Leucorrhoea commonly known as whites refers to a whitish discharge from the female genitals. The vaginal discharge plays an important role in maintaining a healthy vagina. The secretions are designed to flush out bacteria and other tiny organisms to prevent infection. Normal vaginal discharge is odourless and a clear or pale milky colour.
Recent investigations have shown that secretions from the uterus and upper part of the vagina flow down and are reabsorbed in the lower parts of the vagina. This is the normal constant flow within the female organs. The whitish discharge is, however, caused by the presence of infection in any of these tissues and a variety of other factors. The condition may continue for weeks or months at a time.
Two types of Leucorrhoea
There are two types of Leucorrhoea, physiological and pathological. In physiological Leucorrhoea, the discharge is normal due to excitement or other factors like nervousness. Such a discharge need not be worried about. It is found under following conditions:-
In pathological Leucorrhoea the causes are:-
The patient feels weak and tired. She also suffers from pain in the lumbar region and the calves and a dragging sensation in the abdomen. Other symptoms are constipation, frequent headaches and intense itching. In the chronic form, the patient feels irritable and develops black patches under the eyes
Leucorrhoea does not develop suddenly in an acute form. It denotes a devitalized and toxic condition of the system generally. The condition also involves one or many parts of the reproductive organs. Whenever the body is loaded with toxins due to wrong dietary habits and the eliminative organs such as skin, bowels, lungs, and kidneys are unable to eliminate the toxins, the body produces a profuse discharge or elimination through the mucous membrane of the uterus and vagina in the form of leucorrhoea. In the case of advanced, chronic inflammatory conditions of these organs, it leads to discharge with pus, offensive in odour and colour varying from cream to yellow or light green.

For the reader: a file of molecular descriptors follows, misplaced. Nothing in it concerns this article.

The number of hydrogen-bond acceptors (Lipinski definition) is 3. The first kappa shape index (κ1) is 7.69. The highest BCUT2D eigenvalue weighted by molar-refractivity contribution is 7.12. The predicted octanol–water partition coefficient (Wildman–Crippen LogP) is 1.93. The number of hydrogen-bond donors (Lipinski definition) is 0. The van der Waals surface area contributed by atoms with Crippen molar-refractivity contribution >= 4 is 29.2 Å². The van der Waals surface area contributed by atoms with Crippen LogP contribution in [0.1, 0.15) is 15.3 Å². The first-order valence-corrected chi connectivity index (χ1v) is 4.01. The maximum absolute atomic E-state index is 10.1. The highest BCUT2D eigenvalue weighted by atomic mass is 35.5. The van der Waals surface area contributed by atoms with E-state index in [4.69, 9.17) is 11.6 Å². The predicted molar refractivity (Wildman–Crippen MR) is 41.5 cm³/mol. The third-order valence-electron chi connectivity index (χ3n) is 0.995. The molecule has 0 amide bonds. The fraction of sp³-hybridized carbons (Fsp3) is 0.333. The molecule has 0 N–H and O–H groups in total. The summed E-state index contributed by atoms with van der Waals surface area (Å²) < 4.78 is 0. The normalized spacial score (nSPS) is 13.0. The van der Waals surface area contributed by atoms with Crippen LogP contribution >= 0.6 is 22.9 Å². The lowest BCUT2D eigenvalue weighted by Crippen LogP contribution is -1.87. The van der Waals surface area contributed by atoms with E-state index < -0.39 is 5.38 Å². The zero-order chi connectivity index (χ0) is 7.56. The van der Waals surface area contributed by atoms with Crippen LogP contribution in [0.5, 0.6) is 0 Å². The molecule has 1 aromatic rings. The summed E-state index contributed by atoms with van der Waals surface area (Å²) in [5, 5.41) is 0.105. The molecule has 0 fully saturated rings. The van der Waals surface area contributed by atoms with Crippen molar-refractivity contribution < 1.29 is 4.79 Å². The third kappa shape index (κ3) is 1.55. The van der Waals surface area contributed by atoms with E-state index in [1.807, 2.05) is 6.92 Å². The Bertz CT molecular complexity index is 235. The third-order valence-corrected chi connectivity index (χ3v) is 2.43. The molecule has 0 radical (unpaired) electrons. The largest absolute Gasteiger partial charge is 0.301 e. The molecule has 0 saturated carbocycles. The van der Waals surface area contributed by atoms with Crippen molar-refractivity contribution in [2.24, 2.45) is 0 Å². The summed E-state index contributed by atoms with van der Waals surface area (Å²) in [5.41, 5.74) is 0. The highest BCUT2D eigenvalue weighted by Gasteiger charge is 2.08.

In young girls, leucorrhoea may occur during the few years before and after the start of the menstrual flow. It may be due to an irritation of the genital organs caused by various factors such as dirt, soiled undergarments, intestinal worms and excessive mental stimulation of sex or masturbation.
Some excess secretion is normal when the girl reaches puberty, due to over activity in her sex glands and organs. This usually disappears within a short time.
In young women, leucorrhoea may occur during intermenstrual periods, due to thickening of the mucous membrane in the reproductive organs. Such a discharge is associated with painful menstruation and other menstrual disorders.
In mature women, a profuse yellowish discharge, associated with burning on urination, may be caused by gonorrhoea. This is a serious infection which should be treated promptly. During the child-bearing years, from adolescence to the mid-forties, the infection may sometimes follow the birth of a child due to damage to the cervix during delivery. This is increased by prolonged ill-health, anxiety, neurosis, sedentary occupation and standing for long periods. If not treated properly, this infection may continue for months or even years and may spread to other areas of the genital tract.
Leucorrhoea may also result from a chill. A chill causes inflammation of the womb and vaginal membranes. Other common causes are the displacement of the womb and unhygienic conditions which attract bacteria to the genital organs.
When to seek treatment
When abnormal discharge indicates irritation, inflammation and the discharge colour is greenish, yellowish or even brownish with thick or lumpy in consistency and has a foul smell. It is always a good idea to see a doctor because any of the conditions the cause is required medical attention.
You can take these steps to decrease the likelihood of occurrences: -
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